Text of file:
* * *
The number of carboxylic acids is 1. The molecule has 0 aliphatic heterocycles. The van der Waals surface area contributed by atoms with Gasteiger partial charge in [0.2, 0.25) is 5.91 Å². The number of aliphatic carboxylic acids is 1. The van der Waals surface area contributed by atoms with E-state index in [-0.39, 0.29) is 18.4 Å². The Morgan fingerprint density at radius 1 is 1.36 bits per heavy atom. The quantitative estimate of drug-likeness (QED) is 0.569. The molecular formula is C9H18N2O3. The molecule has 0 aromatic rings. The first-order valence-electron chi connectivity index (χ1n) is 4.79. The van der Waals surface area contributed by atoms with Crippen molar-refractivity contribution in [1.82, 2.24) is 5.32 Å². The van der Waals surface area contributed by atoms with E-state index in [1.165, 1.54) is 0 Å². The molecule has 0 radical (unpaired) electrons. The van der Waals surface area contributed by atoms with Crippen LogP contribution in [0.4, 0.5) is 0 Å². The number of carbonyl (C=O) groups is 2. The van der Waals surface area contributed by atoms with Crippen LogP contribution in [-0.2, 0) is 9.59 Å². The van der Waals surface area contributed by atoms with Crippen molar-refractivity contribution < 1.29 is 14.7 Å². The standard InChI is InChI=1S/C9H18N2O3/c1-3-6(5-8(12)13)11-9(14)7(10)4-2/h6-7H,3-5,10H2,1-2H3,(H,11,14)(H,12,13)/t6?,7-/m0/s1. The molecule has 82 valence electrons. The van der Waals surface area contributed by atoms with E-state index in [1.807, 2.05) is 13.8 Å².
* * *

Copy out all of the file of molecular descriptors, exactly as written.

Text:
The number of carboxylic acids is 1. The molecule has 0 aliphatic heterocycles. The van der Waals surface area contributed by atoms with Gasteiger partial charge in [0.2, 0.25) is 5.91 Å². The number of aliphatic carboxylic acids is 1. The van der Waals surface area contributed by atoms with E-state index in [-0.39, 0.29) is 18.4 Å². The Morgan fingerprint density at radius 1 is 1.36 bits per heavy atom. The quantitative estimate of drug-likeness (QED) is 0.569. The molecular formula is C9H18N2O3. The molecule has 0 aromatic rings. The first-order valence-electron chi connectivity index (χ1n) is 4.79. The van der Waals surface area contributed by atoms with Crippen molar-refractivity contribution in [1.82, 2.24) is 5.32 Å². The van der Waals surface area contributed by atoms with E-state index in [1.165, 1.54) is 0 Å². The molecule has 0 radical (unpaired) electrons. The van der Waals surface area contributed by atoms with Crippen LogP contribution in [0.4, 0.5) is 0 Å². The number of carbonyl (C=O) groups is 2. The van der Waals surface area contributed by atoms with Crippen LogP contribution in [-0.2, 0) is 9.59 Å². The van der Waals surface area contributed by atoms with Crippen molar-refractivity contribution < 1.29 is 14.7 Å². The standard InChI is InChI=1S/C9H18N2O3/c1-3-6(5-8(12)13)11-9(14)7(10)4-2/h6-7H,3-5,10H2,1-2H3,(H,11,14)(H,12,13)/t6?,7-/m0/s1. The molecule has 82 valence electrons. The van der Waals surface area contributed by atoms with E-state index in [1.807, 2.05) is 13.8 Å².